With 2012 drawing to a close (and the International CES coming in the first week of the new year) we take a look ahead at some of the advances that could make the leap to the consumer in 2013.
Potentially the next great leap in truly personal technology, smart glasses could provide an always-on augmented reality experience. Overlaying information about whatever is in sight and providing a head-up display of the information that is currently displayed on a smartphone (imagine the world tagged with Wikipedia entries). Smart glasses are already in the public eye, particularly Google’s Project Glass; but there are very real alternatives, including an unconfirmed product from Microsoft and the M100 from Vuzix (which is currently slated to beat Google to market by a year and was featured on the Architechnologist here).
Embedded Tech (aka Home Monitoring)
Everything from appliances and lighting to windows and locks are accessible from mobile devices and the internet. Continuing a steady march into the mainstream, the technology that is an integral part of our physical environment is now being promoted by cable and telephone providers as a part of their offered packages. This encouragement, combined with subsidized equipment costs from providers, could be the key to evolving from a “future trend” to a “normal” feature.
Oddly, recently the Consumer Electronics Association (CEA) suggested terminology for embedded technology that leaves a lot to be desired: “home monitoring”. This name excludes both the workplace and public spaces (both of which are becoming increasingly connected environments) and the automation that the connected devices allow. More on the announcement can be found at http://bre.ad/03t4el.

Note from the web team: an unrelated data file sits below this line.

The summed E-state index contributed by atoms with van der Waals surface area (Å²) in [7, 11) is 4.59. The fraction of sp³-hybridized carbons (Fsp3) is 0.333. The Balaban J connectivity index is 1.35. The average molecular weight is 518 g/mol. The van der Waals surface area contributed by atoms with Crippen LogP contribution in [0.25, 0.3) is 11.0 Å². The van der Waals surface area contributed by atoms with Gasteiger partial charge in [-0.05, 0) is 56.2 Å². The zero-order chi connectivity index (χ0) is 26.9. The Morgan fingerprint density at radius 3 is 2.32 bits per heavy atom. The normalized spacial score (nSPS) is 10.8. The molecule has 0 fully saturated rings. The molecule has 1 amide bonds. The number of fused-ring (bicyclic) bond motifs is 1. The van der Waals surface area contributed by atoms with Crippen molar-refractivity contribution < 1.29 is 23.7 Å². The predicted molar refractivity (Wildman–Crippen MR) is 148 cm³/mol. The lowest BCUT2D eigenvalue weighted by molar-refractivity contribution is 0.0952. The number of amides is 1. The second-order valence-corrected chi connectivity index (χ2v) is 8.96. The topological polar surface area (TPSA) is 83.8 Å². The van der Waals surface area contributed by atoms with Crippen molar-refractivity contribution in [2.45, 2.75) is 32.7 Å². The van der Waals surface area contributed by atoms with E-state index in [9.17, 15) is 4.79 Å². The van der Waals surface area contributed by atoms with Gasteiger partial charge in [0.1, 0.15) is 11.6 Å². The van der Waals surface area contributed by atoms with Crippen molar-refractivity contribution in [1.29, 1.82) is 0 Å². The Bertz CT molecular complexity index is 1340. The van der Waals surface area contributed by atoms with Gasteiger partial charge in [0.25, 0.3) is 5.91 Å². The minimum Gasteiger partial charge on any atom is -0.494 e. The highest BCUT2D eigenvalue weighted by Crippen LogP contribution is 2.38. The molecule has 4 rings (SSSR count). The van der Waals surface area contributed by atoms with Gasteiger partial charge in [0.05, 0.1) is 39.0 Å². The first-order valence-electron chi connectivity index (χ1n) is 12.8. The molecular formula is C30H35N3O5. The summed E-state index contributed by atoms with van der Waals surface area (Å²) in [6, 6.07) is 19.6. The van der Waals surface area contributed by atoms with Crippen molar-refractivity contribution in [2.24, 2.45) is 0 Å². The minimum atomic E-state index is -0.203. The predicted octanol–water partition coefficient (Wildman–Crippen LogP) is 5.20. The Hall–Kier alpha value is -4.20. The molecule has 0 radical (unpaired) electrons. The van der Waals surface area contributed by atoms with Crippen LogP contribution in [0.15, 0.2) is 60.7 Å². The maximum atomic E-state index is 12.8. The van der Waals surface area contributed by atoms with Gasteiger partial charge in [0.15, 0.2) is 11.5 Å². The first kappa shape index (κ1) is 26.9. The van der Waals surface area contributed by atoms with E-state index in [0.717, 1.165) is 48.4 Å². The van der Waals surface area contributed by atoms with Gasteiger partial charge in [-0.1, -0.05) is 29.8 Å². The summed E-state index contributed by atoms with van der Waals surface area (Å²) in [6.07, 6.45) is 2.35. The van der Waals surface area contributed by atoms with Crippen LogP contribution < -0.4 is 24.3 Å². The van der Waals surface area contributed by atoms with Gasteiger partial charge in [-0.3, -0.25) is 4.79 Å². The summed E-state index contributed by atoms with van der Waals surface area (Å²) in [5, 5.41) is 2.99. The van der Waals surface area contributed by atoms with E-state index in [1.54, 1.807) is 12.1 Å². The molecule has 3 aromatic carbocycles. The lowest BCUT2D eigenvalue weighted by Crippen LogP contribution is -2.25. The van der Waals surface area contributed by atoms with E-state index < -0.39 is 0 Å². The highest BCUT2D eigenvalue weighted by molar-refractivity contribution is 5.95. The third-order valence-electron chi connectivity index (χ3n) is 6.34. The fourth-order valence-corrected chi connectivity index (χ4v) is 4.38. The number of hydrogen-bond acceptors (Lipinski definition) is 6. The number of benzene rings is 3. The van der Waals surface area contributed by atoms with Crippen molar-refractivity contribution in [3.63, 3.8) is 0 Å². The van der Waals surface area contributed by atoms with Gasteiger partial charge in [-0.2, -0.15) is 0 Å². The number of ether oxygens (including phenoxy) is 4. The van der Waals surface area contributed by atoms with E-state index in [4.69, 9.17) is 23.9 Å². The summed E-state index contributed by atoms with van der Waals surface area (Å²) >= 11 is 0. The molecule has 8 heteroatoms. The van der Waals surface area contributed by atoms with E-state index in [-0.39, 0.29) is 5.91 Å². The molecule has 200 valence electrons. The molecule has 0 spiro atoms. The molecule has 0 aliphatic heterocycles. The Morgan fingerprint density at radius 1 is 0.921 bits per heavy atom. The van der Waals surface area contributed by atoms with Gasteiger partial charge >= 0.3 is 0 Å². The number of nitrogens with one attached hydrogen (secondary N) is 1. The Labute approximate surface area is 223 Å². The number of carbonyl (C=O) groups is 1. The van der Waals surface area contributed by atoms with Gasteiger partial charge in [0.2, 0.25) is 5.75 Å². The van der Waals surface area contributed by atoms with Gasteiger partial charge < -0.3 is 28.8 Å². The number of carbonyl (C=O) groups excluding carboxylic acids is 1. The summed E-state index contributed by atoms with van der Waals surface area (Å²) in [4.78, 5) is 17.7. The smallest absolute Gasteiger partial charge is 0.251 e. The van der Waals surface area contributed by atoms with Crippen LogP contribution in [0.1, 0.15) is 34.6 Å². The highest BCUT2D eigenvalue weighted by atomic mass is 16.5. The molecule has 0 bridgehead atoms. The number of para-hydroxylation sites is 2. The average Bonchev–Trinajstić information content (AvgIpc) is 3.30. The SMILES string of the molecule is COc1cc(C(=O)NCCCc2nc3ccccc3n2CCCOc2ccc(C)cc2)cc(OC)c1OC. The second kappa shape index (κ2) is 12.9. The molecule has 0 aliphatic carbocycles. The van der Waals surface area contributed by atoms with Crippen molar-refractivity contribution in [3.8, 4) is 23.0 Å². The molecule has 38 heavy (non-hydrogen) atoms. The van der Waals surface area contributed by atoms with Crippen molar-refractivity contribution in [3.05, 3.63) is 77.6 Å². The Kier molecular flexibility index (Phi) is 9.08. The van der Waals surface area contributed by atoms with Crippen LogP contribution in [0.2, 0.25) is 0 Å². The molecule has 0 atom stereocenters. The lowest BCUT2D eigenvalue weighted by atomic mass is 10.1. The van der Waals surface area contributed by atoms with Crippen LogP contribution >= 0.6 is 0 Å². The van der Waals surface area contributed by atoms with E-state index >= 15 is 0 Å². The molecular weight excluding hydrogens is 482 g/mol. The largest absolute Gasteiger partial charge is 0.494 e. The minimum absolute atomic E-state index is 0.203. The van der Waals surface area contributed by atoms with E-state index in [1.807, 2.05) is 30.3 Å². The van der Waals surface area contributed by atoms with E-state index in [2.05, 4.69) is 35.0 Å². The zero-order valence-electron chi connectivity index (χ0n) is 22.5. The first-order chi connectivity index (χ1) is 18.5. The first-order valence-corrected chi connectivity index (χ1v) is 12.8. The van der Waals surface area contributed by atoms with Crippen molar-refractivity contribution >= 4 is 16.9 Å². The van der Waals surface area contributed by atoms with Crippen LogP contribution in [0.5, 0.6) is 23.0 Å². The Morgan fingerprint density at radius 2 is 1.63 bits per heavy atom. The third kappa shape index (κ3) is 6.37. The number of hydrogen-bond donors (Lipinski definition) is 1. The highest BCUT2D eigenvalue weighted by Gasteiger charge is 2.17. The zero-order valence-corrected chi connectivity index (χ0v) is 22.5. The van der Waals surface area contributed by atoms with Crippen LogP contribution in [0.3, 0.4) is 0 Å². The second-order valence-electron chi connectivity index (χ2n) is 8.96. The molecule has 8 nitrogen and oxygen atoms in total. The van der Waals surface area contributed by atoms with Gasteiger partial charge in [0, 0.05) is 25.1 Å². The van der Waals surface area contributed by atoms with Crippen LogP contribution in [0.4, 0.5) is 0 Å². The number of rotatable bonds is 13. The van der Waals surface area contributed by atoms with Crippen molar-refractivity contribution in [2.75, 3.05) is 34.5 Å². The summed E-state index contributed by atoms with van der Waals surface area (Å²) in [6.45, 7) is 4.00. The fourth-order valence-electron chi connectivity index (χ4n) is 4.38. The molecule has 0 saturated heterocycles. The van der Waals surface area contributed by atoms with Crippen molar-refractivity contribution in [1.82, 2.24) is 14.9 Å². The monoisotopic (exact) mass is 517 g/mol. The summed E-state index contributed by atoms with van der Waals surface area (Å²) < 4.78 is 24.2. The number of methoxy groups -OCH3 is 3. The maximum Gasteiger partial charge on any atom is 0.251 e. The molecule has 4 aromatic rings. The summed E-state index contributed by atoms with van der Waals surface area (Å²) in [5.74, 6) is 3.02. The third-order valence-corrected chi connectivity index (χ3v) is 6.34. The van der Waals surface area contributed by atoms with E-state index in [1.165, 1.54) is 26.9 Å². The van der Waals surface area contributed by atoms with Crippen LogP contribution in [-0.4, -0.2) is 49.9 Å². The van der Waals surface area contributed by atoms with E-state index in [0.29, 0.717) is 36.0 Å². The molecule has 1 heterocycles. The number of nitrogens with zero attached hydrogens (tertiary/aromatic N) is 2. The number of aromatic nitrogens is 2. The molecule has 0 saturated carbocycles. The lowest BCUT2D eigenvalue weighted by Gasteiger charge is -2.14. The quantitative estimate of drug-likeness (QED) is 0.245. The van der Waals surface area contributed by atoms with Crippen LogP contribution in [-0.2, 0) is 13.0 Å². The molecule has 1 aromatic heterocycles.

The mirror image to the idea of embedded technology has seen an explosion of breakthroughs in the last year. The wide spectrum of innovations that blur the line between physical and virtual are reaching the point of consumer-readiness. RFID (radio frequency identification) and NFC (near-field communication) enabled technologies create a seamless bridge between the virtual and physical. Appearing in everything from mobile payment systems to toys (like Activision’s Skylanders), RFID and NFC are already part of the public experience and so invisible that they have been accepted with little argument.
More intangible advances have made and early examples may make their way into the public eye in the coming year. The system from Tactus Technology was recently featured on TECHNOGORILLA (link), it’s ability to push physical controls up from a flat screen based on the virtual content and then pulls them back when no longer needed could revolutionize and the way we interact with any device that includes a screen.
and they are all destined to FAIL.
All of the next great evolutions in consumer technology are being held back by two barriers with a innocuous moniker: B and B. Neither “bed and breakfast” nor “Bénédictine and Brandy”, our nemesis is “battery and bandwidth”.
It seems apparent that despite regular improvement to both battery capabilities and network speed, the requirements on either or both of these are constantly a relatively fixed amount more than what is readily available — we can call that “Kaufman’s Hypothesis”. For example, despite the revolutionary capabilities of smart glasses, they are destined to be only a gimmick until the minimum battery life is at least as long as the maximum duration of a single event. If that event is a day (as shown in Google’s first concept video, here), I suspect that we have a long way to go. Obviously, the necessity of bandwidth via a flawless, always-on internet connection for mobile systems (like smart glasses) is paramount and poses just as great a threat to the adoption of new technology as power requirements.
If/when we outrun this theory and have “all the bandwidth and battery life we’ll ever need”, only then will technology like Project Glass, groundbreaking embedded technologies and virtual/physical mergers be truly viable.